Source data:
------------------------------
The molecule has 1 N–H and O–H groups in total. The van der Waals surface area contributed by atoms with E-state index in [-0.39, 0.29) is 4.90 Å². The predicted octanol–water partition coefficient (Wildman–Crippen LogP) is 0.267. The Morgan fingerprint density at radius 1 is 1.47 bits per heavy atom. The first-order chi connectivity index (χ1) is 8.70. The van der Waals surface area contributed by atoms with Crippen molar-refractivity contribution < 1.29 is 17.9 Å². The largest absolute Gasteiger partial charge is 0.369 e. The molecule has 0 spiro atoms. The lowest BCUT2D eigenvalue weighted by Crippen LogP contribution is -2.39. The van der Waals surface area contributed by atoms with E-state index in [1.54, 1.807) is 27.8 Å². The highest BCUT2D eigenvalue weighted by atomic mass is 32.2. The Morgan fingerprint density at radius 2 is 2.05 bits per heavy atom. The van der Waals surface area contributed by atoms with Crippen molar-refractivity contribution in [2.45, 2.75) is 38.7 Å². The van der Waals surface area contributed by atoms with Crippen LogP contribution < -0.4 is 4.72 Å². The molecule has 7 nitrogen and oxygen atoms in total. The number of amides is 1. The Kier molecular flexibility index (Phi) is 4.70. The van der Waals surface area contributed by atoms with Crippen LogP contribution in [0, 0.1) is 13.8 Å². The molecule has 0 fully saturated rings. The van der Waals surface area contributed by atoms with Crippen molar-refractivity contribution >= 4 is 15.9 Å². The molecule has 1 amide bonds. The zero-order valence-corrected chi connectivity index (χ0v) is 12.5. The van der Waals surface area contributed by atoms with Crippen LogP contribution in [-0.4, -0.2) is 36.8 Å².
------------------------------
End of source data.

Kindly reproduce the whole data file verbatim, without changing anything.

The molecule has 1 N–H and O–H groups in total. The van der Waals surface area contributed by atoms with E-state index in [-0.39, 0.29) is 4.90 Å². The predicted octanol–water partition coefficient (Wildman–Crippen LogP) is 0.267. The Morgan fingerprint density at radius 1 is 1.47 bits per heavy atom. The first-order chi connectivity index (χ1) is 8.70. The van der Waals surface area contributed by atoms with Crippen molar-refractivity contribution < 1.29 is 17.9 Å². The largest absolute Gasteiger partial charge is 0.369 e. The molecule has 0 spiro atoms. The lowest BCUT2D eigenvalue weighted by Crippen LogP contribution is -2.39. The van der Waals surface area contributed by atoms with E-state index in [1.54, 1.807) is 27.8 Å². The highest BCUT2D eigenvalue weighted by atomic mass is 32.2. The Morgan fingerprint density at radius 2 is 2.05 bits per heavy atom. The van der Waals surface area contributed by atoms with Crippen molar-refractivity contribution in [2.45, 2.75) is 38.7 Å². The van der Waals surface area contributed by atoms with Crippen LogP contribution < -0.4 is 4.72 Å². The molecule has 7 nitrogen and oxygen atoms in total. The number of amides is 1. The Kier molecular flexibility index (Phi) is 4.70. The van der Waals surface area contributed by atoms with Crippen LogP contribution in [0, 0.1) is 13.8 Å². The molecule has 0 fully saturated rings. The van der Waals surface area contributed by atoms with Crippen molar-refractivity contribution >= 4 is 15.9 Å². The molecule has 1 amide bonds. The zero-order valence-corrected chi connectivity index (χ0v) is 12.5. The van der Waals surface area contributed by atoms with Crippen LogP contribution in [-0.4, -0.2) is 36.8 Å².